For lodging, I stayed at Hotel Mozart which was recommended to me by my cousins. The hotel is near the Spanish Steps on Via Condotti, which if you’re at all familiar with Rome, you’ll know is a busy part of Rome. Do make sure to ask for a quiet room. My cousins warned me about asking for a quiet room, so I did just that and didn’t have any issues with noise. The room was lovely, the concierge Rosella was very helpful, and Alex at the front desk had a great sense of humor! The breakfast spread is included with the price of the room and it was everything and more that you could want. There’s a music conservatory on the same street, so I enjoyed hearing opera being sung when I was in my room during the day. The hotel is priced on the high side, but like Hotel La Scaletta in Florence, if you use your Citi Prestige Credit Card 4th night free benefit, the cost is offset.

a counter with food on it

Breakfast at Hotel Mozart in Rome, Italy. Image source: http://www.hotelmozart.com/en/gallery/

Continue reading

a building with a mountain in the background

Trip Report: Viceroy Hotel in Snowmass Village, Colorado

I arrived in Denver from Maui (read Trip Report: Sheraton Maui Resort & Spa) and checked into the Viceroy Hotel in Snowmass Village, Colorado, about 5 hours later, mid-week in September, for a 3 night stay.  There was no snow on the ground in Snowmass, contrary to the name, but the views were still breathtaking.

There’s not much to say about the Viceroy hotel except one thing: it is awesome!  This particular location has high end finishes on literally everything, including the in-room espresso machine, washer and dryer, gas fireplaces in the master bedroom and living room, and a full kitchen.  If you are into skiing, you will notice the lift is at the base of the hotel.  You can literally get on the lift as you walk out of the resort and ski back down to your room.

a helicopter on a cable car

Viceroy Hotel in Snowmass Village, Colorado

Continue reading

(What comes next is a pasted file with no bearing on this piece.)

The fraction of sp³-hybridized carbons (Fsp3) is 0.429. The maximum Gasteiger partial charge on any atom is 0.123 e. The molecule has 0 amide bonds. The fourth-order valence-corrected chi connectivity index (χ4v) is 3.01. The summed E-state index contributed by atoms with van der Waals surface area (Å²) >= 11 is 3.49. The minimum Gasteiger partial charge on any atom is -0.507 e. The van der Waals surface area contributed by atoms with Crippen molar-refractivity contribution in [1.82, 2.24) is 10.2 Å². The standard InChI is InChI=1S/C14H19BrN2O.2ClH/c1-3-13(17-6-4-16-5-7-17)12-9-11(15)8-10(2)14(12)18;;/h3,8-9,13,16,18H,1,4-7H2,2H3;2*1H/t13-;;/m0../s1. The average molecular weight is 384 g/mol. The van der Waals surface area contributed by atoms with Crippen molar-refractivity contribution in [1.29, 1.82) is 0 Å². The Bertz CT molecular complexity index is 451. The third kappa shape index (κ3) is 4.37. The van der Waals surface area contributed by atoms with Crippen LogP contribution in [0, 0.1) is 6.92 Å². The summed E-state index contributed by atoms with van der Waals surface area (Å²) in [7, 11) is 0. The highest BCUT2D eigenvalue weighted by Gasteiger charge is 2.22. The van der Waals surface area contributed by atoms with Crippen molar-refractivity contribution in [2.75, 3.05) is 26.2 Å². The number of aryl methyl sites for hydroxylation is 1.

a city skyline with white text

A New Yorker Returning Home for a Few Days

Do you live where you were born and raised? Given the transient nature of life these days, and perhaps because the United States is such a big country with so many possible “hometowns,” it’s likely you don’t. I was born and raised in New York City and frankly, I don’t get back there nearly enough. And feeling like it had been way too long between visits, I recently spent 5 days there. Wow, not only did I have a fantastic time, but I’m leaving there feeling proud to be a New Yorker. What a great, vibrant, amazing place!

I know that every article and blog post about NYC will tell you what to see and do, and in fact we have quite a few Boarding Area bloggers who call NYC home and do a great job covering the NYC scene, so I’m just going to mention two wonderful sites to see that don’t come up on lists. I’ll also suggest a coffee place that has locations throughout the city. And how can I not mention my trip to JFK from Manhattan on the subway??

I walk A LOT when I travel, and NYC’s 23 square miles provides plenty of walking opportunities. I averaged about 11 miles a day walking, so please, get out on the streets and walk. It’s the BEST way to see and experience the city!

One of my favorite places to walk is Riverside Park. The people who live by and use Riverside Park probably won’t like me spilling the beans, but this park is wonderful. It spans 4 miles and the views of the river and New Jersey are wonderful, there are wooded paths as well as paved paths for walking or running, lots of dog parks, plenty of benches for enjoying the park or hanging out and reading, tennis and basketball courts, as well as fields for soccer and baseball. I really enjoy this place! Check out the VIRTUAL tour of the park!

a stone building with columns and flags with General Grant National Memorial in the background

Grant’s Tomb at the end of Riverside Park – New York City

Continue reading